Recently musician Sia made a film called Music which had an autistic central character, The actor who played this character was not autistic or neurodivergent and this caused- rightfully – a lot of controversy. What interested me about this was that it caused controversy at all. This indicated we have come a long way in terms of the representation of autistic people. Of course it isn’t OK to cast an autistic character and have an allistic actor play them but up until quite recently it wouldn’t have been viewed as an issue. Representation has been an issue in many other intersectional communities. Representation is important, and for a number for reasons.
I belong to three intersectional groups which have significant challenges with representation – in popular culture but also in leadership and political life. I am autistic and ADHD, have schizophrenia and am non-binary gender. All of these groups struggle with appropriate and positive representation. I will start with autism ./ Neurodiversity. Autistic people have only recently been included in a positive way in popular white. When I was diagnosed way back in 1994 autistic people were pretty much non-existent in popular culture until recently. Where there was an autistic character they were usually a ‘savant’ or a genius. They were pretty much always cis gender men or boys too. This has changed and we now have a range of autistic characters in the media, although they are still mostly – but not always – cis men. Autistic characters are not always played by autistic people but this is changing. Autistic characters in dramas do seem to have quite stereotypical autistic characteristics and this serves to perpetuate some of the unhelpful myths about autism. I feel like we are at a bit of a crossroads with autism ad representation. It is important to keep the pressure on where there are issues and to be supportive if a director or writer gets it ‘right’.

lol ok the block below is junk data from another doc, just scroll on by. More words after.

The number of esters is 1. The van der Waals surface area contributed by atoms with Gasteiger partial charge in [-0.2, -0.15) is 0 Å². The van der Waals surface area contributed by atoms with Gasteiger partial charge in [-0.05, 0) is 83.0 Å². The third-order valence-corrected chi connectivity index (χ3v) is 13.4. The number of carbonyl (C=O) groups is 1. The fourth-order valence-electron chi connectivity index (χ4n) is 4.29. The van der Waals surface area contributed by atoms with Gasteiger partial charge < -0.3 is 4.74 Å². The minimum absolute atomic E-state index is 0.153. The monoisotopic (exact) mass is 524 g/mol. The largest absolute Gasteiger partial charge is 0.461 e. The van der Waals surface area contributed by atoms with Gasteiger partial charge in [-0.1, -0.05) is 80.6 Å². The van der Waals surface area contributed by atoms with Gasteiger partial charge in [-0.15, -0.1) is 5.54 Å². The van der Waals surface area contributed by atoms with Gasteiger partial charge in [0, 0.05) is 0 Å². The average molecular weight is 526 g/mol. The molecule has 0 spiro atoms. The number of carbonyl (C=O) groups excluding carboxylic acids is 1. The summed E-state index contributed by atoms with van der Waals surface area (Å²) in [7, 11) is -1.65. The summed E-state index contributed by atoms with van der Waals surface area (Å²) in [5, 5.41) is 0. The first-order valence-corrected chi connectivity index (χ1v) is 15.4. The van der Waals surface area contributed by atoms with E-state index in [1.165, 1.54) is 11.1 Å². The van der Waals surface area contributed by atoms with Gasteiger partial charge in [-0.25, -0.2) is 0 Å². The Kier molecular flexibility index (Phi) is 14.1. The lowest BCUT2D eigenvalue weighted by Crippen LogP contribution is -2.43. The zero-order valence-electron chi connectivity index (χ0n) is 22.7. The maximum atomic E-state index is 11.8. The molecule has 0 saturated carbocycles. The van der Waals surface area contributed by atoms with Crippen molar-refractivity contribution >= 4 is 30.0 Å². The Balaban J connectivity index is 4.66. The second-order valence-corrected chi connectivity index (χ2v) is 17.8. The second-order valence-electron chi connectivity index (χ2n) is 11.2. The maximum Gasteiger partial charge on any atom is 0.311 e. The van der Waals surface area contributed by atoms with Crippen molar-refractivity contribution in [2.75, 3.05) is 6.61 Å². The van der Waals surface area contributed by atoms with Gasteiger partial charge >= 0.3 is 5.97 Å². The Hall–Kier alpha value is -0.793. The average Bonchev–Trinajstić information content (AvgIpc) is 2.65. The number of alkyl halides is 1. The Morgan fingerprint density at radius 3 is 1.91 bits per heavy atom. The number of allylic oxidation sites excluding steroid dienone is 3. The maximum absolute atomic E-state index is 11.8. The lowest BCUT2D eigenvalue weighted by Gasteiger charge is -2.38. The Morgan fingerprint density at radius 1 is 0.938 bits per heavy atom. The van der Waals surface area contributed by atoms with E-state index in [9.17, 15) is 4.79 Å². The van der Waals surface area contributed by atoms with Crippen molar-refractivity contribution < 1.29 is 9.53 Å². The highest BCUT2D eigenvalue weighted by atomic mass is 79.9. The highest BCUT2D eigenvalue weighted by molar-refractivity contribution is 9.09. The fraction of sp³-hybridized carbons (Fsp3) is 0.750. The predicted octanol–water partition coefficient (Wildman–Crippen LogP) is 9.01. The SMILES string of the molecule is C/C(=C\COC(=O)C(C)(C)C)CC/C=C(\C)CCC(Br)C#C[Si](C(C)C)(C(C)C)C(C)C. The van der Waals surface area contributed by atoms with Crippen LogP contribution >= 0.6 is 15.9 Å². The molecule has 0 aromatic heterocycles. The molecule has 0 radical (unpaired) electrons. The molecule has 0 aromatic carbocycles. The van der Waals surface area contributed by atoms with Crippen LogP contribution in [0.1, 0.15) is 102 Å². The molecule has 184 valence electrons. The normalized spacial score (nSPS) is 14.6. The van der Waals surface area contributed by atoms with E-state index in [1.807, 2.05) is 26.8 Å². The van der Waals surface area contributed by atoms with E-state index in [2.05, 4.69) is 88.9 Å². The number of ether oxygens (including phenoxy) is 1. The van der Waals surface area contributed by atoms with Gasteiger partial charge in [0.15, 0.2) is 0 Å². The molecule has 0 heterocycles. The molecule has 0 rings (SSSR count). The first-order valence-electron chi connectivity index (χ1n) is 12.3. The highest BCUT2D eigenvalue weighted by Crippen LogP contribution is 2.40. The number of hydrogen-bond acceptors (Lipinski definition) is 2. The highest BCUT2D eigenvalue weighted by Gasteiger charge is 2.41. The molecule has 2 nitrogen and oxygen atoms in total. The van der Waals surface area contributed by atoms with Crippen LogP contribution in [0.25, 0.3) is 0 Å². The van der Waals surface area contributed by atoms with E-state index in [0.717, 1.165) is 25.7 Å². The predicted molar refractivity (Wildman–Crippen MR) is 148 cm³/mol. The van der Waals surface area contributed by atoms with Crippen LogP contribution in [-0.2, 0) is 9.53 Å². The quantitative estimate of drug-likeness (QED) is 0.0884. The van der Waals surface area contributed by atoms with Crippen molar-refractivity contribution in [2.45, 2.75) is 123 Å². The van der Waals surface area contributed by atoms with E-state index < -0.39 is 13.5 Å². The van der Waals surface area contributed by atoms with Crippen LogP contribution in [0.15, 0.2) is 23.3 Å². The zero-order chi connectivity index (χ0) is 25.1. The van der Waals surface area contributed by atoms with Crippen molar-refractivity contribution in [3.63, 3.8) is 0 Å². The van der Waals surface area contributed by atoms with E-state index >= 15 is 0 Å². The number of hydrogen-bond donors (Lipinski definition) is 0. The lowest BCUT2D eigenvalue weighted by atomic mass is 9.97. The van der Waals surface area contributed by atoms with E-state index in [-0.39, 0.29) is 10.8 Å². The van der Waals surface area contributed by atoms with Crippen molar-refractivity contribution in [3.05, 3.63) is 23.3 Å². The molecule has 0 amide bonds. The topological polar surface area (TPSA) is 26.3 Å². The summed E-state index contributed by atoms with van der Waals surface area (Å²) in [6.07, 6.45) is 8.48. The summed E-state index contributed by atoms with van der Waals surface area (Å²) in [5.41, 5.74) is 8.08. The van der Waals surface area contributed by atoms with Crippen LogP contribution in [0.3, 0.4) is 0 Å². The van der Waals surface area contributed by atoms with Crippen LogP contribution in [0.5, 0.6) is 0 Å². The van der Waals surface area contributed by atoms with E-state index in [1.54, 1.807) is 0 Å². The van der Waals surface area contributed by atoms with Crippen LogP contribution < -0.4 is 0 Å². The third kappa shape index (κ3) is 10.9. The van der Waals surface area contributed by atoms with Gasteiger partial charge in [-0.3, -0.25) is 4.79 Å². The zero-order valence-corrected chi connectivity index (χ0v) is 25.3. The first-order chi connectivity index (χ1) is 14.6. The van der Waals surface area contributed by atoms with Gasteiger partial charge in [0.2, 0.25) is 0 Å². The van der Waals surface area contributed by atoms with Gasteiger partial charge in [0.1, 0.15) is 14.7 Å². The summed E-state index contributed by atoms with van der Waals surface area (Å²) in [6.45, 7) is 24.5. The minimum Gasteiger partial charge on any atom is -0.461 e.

Moving onto schizophrenia and there is a BIG problem with representation. I would ask you to take a moment to identify any sympathetic or positive schizophrenic chatterers in books, movies or TV. I can think of three – Jahn Nash in a Beautiful Mind, Janet Frame in An Angel at my Table and me. (And I am not a character so that probably doesn’t count). Characters with schizophrenia are almost always violent and dangerous. They rarely do the things others do like having a job or raising a family. Every bad experience with a person with schizophrenia in the news compounds this. If we are moving in a positive direction with autism and representation we have not even started the journey around schizophrenia and representation. There are so few positive role models in the schizophrenia space. There is a saying, If you can’t see it you can’t be it and I think that is highly relevant here. Many years ago I was in a residential mental health service and a young woman there had just been diagnosed with schizophrenia. She asked me what it meant. I told her it didn’t need to mean anything in terms of what she could do with her life. I said it is an illness that needs managing but short of that it does not necessarily mean anything at all.